Alpine Panorama

Having moved into a Munich 4th story penthouse with a view to the Alps, I tried for months to get a proper pictures of them. On a somewhat cloudy day my compact Sony DSC-HX90 ultrazoom was hopeless, the color and brightness resolution just wasn’t there. I posted some smartphone snapshots on Twitter but those were frankly mediocre. Just now I tried my full-frame Sony Alpha 7R II and guess what, all the batteries were empty. A notorious problem with this series until Sony introduced batteries with greater capacities for newer models.

However, the Sony DSC-HX90 amazingly still had full battery life and today it was finally clear enough that its limited resolution powers didn’t matter, but its full-frame equivalent zoom range of 720 mm very much did. Therefore I present you a little panorama of the Alps as seen from my bedside window, looking southward from Munich Trudering.

No comments on the individual pictures as I really don’t know which exact mountains I’ve been looking at. The only thing I know is that the construction cranes in the last picture are around Munich Neuperlach where they are expanding the city. Trudering itself is basically a farming village with most building plots already allocated to low housing, so the view is likely to be remain unobstructed. It’s good to be the king!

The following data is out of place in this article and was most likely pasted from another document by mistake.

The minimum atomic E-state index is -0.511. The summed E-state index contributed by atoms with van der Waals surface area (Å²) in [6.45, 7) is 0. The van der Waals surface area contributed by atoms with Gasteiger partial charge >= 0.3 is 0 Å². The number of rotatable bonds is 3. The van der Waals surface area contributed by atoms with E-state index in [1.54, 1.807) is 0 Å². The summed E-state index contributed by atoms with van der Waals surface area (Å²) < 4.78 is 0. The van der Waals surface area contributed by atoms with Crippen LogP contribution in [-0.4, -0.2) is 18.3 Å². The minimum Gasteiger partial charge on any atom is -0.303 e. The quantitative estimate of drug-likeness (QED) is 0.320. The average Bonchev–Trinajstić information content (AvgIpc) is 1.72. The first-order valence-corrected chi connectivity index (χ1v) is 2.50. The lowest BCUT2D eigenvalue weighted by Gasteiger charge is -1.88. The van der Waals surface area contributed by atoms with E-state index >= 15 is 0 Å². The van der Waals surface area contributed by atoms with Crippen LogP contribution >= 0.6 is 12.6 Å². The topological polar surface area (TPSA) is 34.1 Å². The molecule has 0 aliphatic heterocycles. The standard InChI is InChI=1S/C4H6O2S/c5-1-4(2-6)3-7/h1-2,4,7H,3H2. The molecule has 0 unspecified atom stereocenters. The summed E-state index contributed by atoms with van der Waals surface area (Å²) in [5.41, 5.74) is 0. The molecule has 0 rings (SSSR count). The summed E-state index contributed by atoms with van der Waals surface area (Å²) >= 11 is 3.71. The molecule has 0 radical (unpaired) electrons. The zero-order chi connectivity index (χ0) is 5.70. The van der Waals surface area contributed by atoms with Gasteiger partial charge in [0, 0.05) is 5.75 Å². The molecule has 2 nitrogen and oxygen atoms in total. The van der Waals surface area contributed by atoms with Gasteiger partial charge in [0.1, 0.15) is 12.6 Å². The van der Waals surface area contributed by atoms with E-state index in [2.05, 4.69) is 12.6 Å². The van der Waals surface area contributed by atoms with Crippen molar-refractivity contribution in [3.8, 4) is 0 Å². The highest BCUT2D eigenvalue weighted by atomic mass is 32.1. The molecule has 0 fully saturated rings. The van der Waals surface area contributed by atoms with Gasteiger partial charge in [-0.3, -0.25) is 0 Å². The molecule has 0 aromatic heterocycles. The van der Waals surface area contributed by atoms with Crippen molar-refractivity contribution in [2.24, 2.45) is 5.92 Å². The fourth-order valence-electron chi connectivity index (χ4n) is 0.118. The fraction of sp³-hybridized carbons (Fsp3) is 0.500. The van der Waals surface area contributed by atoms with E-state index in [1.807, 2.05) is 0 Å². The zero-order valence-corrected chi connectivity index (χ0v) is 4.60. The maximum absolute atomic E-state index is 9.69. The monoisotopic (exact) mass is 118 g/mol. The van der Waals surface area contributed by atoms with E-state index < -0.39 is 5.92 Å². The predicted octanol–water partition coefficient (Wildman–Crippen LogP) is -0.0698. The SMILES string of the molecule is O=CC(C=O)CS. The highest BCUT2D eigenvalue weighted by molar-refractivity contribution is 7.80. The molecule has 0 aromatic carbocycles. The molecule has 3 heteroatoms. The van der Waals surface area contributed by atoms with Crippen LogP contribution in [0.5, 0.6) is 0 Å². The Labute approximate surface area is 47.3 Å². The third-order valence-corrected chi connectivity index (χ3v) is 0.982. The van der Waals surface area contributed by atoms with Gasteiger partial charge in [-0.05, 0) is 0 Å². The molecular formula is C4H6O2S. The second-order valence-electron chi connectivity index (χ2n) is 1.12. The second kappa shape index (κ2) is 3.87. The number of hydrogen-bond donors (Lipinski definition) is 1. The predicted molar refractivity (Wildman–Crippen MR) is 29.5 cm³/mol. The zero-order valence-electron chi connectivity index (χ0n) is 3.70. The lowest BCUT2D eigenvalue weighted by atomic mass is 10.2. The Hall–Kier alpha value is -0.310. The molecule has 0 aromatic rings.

Update: Alps in Full-Frame

Today we got some dramatic clouds over the Alps. Surprisingly the newly charged batteries of the Sony A7R II had not completely drained after three days, so I decided to use that camera with the Sony SEL-70300G lens. Partly the intention was to give a comparison with the DSC-HX90, partly it was a necessity since a polarizing filter was required to even approximate the stark contrasts visible to the naked eye. That’s one point aside from raw resolution where the big heavy full-frame camera still has its uses. All photos were shot at the maximum zoom of 300 mm.

2 thoughts on “Alpine Panorama”

  1. I had never seen the Alps before when I drove from my station in Zirndorf near Nuremberg to attend an Army school in Oberammergau back in the days of the great ancient ones. It began snowing north of Munich, and by the time I got there it was dark, and I was in the midst of a blizzard. When I woke up the next morning it was sunny and clear, and I saw the Alps! It was a stunning experience.

    I love Munich, and drove down there whenever i could, but I don’t recall ever seeing the Alps from there. I guess there were too many other things to distract me. The Munich opera was great (and probably still is), and the museums were awesome.

    1. Yes, you only really see the Alps from high points on the southern outskirts of Munich. Visually they are about the same height as the apartment towers of Neuperlach from here, so if there’s anything more than shrubbery and low housing in the way you won’t see them. As you can see in the pictures, even tall trees can obscure them. I want to have a closer look myself some day.

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